By Larry Weishuhn
“What’s the most important thing wildlife managers do when it comes to whitetail deer and habitat?” I repeated the asked question, then continued. “The answer is neither simple nor quick. Habitat is paramount. It refers to food, water and cover for resting and escape. If we provide the essential of food, managing for quality and quantity at the worst of times, deer and other animals will flourish, as will the plant community. Good habit for deer means good habitat for game and song birds, birds of prey, rabbits, squirrel, rats and mice as well as insects because of variety of vegetation present on the property.”
The old statement, “Build it and they will come!” holds true for whitetail deer and other wild species, large and small when referring to habitat.
“With whitetail deer, in particular, an extremely important consideration is producing and raising fawns to maturity. If one or more years we have low fawn survival rates, we put every deer into the population. A ten percent fawn survival rate means 100 does produce 10 fawns which survive. This means in five years, taking into consideration half the fawns are does and half are bucks, and natural mortality, there may not be any five-year old bucks, five years from now.
‘If we want to have a large number of five-year old bucks in the future, we have to do what we can to create at least a fawn survival rate forty percent this spring. That means providing sufficient forage for the does to carry her fawns to birth, then producing sufficient milk for those small fawns until they start foraging on their own. Ground vegetation plays into this not only because of food, but also of predators. When there is no or little ground cover, fawn predation increases dramatically. So not only is ground cover important for deer and other species to eat, it is necessary for escape cover.”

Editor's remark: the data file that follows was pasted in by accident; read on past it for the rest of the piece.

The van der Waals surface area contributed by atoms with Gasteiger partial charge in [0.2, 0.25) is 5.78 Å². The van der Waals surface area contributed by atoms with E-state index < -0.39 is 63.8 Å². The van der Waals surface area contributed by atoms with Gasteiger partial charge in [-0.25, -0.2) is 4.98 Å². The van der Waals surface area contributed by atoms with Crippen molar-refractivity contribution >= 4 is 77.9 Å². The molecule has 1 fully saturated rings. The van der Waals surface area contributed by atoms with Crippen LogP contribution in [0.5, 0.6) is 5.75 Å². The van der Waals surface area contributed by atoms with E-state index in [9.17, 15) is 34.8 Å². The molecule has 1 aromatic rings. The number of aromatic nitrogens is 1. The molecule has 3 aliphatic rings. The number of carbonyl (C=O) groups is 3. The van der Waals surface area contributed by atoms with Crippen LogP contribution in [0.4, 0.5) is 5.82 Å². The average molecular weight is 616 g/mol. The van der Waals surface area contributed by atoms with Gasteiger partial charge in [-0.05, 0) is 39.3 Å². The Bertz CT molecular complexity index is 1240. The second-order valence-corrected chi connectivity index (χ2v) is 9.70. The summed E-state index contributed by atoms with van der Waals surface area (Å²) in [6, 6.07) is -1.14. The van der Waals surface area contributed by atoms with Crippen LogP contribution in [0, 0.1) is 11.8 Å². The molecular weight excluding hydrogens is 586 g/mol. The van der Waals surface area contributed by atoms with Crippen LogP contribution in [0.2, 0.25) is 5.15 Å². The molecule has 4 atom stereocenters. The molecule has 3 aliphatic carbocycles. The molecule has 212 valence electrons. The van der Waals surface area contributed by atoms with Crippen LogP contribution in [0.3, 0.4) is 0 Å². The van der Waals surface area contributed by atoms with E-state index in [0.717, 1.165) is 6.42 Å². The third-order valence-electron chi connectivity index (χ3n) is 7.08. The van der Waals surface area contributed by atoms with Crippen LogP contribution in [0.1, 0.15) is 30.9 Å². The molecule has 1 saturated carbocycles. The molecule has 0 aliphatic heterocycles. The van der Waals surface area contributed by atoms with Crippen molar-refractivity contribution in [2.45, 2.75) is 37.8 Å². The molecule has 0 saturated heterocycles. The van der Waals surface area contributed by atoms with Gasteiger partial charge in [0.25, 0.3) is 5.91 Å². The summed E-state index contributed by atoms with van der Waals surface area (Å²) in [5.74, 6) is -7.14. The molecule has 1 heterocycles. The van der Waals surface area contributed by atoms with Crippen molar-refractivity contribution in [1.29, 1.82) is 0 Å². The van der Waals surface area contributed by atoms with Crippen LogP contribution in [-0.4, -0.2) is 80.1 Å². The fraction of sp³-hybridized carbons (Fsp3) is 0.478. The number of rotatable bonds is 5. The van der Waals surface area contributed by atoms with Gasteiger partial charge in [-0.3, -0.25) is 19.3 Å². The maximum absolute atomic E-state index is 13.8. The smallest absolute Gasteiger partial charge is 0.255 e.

“If you are a deer hunter interested in hunting older aged deer, you must do so where they exist. One of the first questions I ask queries what fawn survival rates were seven years ago to the present. That will give me a better idea regarding presence of mature bucks within the herd.
“It comes down to fawn production and making certain habitat is in excellent condition throughout a deer’s life. If that’s the case all wildlife present along with the plants will flourish. That should certainly be one of our long-term goals.”